I’ve just finished up my mini trip around Taiwan, a country I only knew beforehand as a place that manufactured our products, yet am leaving with it’s green mountainous landscapes engraved in my mind.
I’ve split the blogs into three different parts, click through to check out each one:
It’s been a thrilling and fast two weeks, with some frustrations as it turned out the first week was Chinese New Year – celebrated for 9 days here – meaning lots of places were booked up and prices higher than usual. The celebrations are also quite a family affair, so it didn’t mean that there were tons of parties, just very busy markets and fireworks going off everywhere.
The Taiwanese love their fireworks! I don’t think there was an evening where we couldn’t at least hear the bangs of them going off, including a rather fun final metro journey across Taipei with fireworks going off near the train line.
Taiwan is basically a huge central mountain region with populous areas created along the coastline. It is incredibly beautiful, but can make travel a bit of a pain, with the train line only running around the country and the one centrally crossing road inaccessible to buses so only viable if you have a car.
Which we didn’t. I’d annoyingly forgotten to renew my international drivers permit whilst I was enjoying my days of leisure in London so couldn’t hire cars or mopeds, they’re very strict on you having one. If you are planning on visiting I’d definitely recommend you get one, my one regret was that we couldn’t zip around some of the mountain roads on a bike.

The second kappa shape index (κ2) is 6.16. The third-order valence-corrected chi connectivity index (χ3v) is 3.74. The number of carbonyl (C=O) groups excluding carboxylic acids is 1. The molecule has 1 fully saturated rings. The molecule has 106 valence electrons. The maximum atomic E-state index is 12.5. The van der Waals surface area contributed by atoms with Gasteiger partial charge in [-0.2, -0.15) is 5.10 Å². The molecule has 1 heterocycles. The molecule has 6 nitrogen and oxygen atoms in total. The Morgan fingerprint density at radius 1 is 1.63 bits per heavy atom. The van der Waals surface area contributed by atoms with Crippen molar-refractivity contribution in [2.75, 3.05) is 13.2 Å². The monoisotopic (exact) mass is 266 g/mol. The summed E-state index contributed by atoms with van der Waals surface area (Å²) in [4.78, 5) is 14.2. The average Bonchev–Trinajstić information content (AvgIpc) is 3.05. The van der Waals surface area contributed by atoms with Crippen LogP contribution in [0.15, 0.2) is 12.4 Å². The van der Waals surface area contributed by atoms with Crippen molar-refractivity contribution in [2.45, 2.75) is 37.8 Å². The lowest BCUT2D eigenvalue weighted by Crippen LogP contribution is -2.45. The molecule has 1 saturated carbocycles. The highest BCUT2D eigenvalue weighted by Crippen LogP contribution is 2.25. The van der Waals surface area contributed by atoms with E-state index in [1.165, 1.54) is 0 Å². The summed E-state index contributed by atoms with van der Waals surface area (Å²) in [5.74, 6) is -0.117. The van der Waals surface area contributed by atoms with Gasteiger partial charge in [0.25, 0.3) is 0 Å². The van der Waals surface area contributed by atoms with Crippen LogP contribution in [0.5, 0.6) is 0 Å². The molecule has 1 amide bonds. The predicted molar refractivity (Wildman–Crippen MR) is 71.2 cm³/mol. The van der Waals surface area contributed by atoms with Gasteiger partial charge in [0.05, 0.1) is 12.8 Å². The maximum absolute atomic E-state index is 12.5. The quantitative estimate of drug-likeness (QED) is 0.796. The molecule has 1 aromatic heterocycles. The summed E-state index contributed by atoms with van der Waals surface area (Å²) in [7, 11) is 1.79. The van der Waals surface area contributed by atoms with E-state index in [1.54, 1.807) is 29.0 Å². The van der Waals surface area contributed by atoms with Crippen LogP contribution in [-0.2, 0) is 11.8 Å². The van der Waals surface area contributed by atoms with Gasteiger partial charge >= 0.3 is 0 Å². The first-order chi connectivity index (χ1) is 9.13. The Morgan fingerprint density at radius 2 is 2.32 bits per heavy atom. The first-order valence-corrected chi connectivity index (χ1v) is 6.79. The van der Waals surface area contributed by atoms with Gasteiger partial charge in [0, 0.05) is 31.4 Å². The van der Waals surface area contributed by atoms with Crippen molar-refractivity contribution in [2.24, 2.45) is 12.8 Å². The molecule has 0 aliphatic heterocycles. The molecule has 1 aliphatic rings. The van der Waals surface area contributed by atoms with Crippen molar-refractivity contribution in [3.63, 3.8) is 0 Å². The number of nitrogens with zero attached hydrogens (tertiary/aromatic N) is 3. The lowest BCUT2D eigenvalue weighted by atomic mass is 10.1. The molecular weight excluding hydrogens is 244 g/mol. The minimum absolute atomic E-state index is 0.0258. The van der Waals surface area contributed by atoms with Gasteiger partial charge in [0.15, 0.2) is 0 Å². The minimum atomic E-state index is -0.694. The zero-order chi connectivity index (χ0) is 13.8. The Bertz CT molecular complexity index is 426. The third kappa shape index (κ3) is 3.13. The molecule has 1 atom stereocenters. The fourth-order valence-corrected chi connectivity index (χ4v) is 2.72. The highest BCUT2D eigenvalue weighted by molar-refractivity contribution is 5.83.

Their train booking system is frustratingly outdated. The majority of the trains are covering most of the country, and if someone books even a small section of the journey the seats become unavailable to reserve. As I discovered, the Taiwanese merry go round of seat swapping is a bit of an in country joke, with people unable to save seats so swapping multiple times in a journey. That being said, even in Chinese New Year we could just book tickets and get on a train with unreserved seats. On our longest journey, when we swapped the East for West coast, we were completely undisturbed in our unreserved seats, a bit of a rarity I think.
Our accommodation varied from a 16 bed shared dorm room to a very modern en suite room thanks to airbnb coming to rescue when every placed seemed to be booked up or hugely expensive. It was only upon arriving in our final location before returning to Taipei, Sun Moon Lake, that I was able to finally get some bartering done on rooms as we wandered the now semi empty hotels. Other than that it was often a bit of a last minute search of every room booking website I knew to find somewhere to stay, I would firstly recommend avoid travelling near China during Chinese New Year or if you have to then pre-book in advance!
This trip was a fun experience, but did get me thinking about pre-booking/planning, something I have very rarely done in all my previous trips. In the coming year my trips will all be mini-trips in vacation time from school so under a fairly short time constraint. Being able to relax about everything being booked and knowing where I’m going/staying may be something I think about a bit more.